Category Archives: Books

The Name of the Monster

"I'm under your chair right now..."

Pretentious  Literature  Questions (PLit Q’s) that I ask myself after reading Rebekah Frumkin’s “Monster” in the sixteenth issue of Post Road Magazine:

  • Elaborate on the idea that the anthropomorphic, entirely-malevolent Panther Man (Man Panther?) haunting his home is a projection of Danny’s burgeoning, frightening emotional awareness of the tormented lives of the adults in his world. Don’t talk about the Panther only as a projection of his father. How does the consistent lack of communication between all parties involved inform the various appearances of the Manther? Why do big cats often take the fall as symbols of menacing emotional dread in short stories (e.g.  “Tooth and Claw” by T.C. Boyle)? Talk about all of the references to the PanManther’s metallic teeth for bonus points.
  • Does Danny’s entire fear of the baby in the ice box and his confusion over it signal more than just the early terrors of sexual awareness? Doesn’t the unknown sex act becoming known sort of also bring up even more terrifying questions about life and death, and the complete lack of intimacy in Danny’s family exacerbates this most terrifying aspect of losing innocence?
  • Speaking of innocence, how does Emma fit into all of this? Does her character represent only the persistence of naive innocence, or don’t her touches and affections just feed into all of the scary stuff that Danny’s trying to figure out without any sort of language to guide him?
  • How does Danny’s latent emotional awareness compare to Djamel’s at the end of the story? Couldn’t his (Djamel, that is) gauntness and unspecified fasting represent a physical response to a lot of the same existential problems with which his equally harried, Western pen pal continues to grapple?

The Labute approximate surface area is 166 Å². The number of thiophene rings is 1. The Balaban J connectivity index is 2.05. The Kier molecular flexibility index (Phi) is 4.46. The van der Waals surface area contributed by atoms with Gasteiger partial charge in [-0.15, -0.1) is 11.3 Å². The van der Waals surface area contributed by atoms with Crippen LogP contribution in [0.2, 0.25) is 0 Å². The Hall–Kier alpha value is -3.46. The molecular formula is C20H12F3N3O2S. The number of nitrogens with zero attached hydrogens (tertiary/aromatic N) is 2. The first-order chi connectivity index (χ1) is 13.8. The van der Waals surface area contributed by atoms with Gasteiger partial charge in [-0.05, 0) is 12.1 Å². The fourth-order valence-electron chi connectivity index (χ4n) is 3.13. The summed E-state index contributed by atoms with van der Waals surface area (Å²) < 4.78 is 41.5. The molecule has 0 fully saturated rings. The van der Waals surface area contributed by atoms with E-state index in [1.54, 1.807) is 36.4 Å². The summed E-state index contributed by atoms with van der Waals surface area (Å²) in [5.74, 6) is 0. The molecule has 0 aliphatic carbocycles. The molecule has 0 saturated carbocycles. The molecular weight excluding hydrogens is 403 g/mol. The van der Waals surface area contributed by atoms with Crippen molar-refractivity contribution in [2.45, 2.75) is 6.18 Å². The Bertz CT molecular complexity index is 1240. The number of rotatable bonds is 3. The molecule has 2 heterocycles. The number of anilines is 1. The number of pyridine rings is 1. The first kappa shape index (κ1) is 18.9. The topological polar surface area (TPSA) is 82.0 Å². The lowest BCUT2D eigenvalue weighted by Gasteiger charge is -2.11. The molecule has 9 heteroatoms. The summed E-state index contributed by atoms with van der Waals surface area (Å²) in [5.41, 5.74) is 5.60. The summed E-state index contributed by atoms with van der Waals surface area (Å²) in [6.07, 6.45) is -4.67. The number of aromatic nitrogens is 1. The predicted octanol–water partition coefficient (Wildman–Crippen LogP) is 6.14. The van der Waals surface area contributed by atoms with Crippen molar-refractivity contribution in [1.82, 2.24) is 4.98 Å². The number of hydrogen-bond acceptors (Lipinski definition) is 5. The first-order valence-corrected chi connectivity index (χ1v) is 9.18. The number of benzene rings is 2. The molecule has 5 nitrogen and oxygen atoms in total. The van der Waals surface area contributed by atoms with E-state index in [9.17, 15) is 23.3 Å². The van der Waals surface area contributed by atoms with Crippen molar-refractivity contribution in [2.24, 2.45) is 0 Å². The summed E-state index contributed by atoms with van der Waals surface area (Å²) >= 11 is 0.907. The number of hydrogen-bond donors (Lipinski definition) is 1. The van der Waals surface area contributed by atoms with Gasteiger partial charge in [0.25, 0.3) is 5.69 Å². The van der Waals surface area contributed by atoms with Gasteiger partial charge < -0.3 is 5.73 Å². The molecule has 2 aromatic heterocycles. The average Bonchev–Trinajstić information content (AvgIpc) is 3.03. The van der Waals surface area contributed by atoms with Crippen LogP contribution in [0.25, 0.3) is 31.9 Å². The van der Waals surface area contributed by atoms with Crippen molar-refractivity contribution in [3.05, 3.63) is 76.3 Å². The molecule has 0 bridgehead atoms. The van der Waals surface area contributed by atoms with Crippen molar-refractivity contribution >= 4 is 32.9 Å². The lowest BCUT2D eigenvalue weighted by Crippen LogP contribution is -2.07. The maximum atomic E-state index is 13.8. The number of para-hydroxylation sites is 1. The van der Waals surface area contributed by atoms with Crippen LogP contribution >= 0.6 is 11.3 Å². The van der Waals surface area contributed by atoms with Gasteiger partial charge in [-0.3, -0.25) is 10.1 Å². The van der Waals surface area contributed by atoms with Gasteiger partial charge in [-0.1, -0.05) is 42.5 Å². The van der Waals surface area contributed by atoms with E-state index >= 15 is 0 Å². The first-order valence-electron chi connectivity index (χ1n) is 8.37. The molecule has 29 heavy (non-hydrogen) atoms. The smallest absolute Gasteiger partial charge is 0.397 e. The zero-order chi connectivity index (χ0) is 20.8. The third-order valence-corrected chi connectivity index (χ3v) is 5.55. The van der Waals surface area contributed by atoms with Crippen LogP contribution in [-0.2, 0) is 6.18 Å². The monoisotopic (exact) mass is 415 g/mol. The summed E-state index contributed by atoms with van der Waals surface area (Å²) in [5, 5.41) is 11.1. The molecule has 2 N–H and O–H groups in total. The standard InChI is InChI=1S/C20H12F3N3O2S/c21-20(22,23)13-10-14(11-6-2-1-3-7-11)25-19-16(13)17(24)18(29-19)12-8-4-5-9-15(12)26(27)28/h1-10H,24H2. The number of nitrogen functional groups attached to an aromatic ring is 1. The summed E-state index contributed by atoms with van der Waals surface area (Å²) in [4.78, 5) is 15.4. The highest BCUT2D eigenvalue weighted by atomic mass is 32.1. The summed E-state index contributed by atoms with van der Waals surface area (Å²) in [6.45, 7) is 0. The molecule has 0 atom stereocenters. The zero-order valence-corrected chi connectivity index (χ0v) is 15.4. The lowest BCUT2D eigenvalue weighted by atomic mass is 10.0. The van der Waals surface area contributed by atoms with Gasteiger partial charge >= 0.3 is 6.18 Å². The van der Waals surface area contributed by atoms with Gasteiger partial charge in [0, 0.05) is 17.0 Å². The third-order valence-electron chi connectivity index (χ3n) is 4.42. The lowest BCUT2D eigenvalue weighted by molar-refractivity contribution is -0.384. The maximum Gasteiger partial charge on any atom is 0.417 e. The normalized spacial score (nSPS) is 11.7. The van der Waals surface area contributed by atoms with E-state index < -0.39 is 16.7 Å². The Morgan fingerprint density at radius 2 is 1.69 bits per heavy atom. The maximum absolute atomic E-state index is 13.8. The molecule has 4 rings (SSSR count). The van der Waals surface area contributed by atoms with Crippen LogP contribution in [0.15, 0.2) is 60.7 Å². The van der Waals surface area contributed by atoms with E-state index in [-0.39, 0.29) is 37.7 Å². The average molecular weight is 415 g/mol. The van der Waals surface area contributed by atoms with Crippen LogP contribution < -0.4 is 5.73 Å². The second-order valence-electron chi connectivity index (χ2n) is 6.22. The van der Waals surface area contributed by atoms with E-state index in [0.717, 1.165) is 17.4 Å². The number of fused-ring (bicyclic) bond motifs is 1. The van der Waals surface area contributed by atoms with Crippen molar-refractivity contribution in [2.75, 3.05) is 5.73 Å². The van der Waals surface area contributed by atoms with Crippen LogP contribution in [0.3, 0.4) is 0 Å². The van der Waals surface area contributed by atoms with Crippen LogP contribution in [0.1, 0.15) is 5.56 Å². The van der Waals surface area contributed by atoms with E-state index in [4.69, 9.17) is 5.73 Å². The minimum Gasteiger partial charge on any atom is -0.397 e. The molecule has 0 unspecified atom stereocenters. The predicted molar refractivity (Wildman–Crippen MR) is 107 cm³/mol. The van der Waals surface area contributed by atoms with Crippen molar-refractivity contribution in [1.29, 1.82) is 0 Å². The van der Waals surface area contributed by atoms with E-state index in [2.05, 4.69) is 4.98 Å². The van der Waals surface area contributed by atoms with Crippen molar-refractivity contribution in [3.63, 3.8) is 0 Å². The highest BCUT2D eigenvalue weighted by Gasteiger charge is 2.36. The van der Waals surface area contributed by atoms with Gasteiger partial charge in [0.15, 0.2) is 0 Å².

• There’s no way you’re still reading this, but I’ll ask this two-parter anyway: what exactly is the name of the Monster, and how did this college junior get into the 2009 Best American Non-Required Reading?

Alright, that last one was a bit of a loaded question. Most of us can probably guess at the name of the monster by the end of the story, and it got into that anthology because it is really damn good.

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Traitor and Hero, Borges and Nolan

The Dark Knight - Hero and Traitor

"He understands that he forms part of Nolan’s plot... this too, perhaps, was foreseen."

The Dark Knight was on this weekend; for some reason, the overtly moral nature of the film struck me in way that seemed incredibly familiar. Somehow, it reminded me of a Borges story that I read a long time ago. A quick search later and I recollected the principal narrative of “Theme of the Traitor and the Hero”. Batman’s eventual decision (spoiler alert) to take the fall for Harvey Dent/Two Face’s spree of murderous retribution is described in a little more pointed detail in Borges’ story. Borges makes a point to highlight the cyclical nature of rebellion and the transference of societal power: one group of conspirators or agents create a narrative of moral, political and social triumph–not only at any cost of life but also at cost of fact and distortion of reality.

The weird thing about the piece that I linked is that the narrator who notices the cyclical nature of the conspiratorial story and the inherent duality at the heart of the revolutionary cause is named James Nolan. Is it a coincidence that the same themes are expressed in Christopher Nolan’s film? Is it nothing more than a fun literary exercise to imagine that Christopher Nolan playing on the theme of the hero turned traitor (living “long enough to become the villain”) was ordered in the same unknowable, cyclical nature that Borges described? Was he, like the other historian in the story, preordained to hit upon the truth of the story in the future, and laud its cinematic variation?

It’s probably just a coincidence; then again, it’s that sort of assumption that keeps the prefigured cycle going.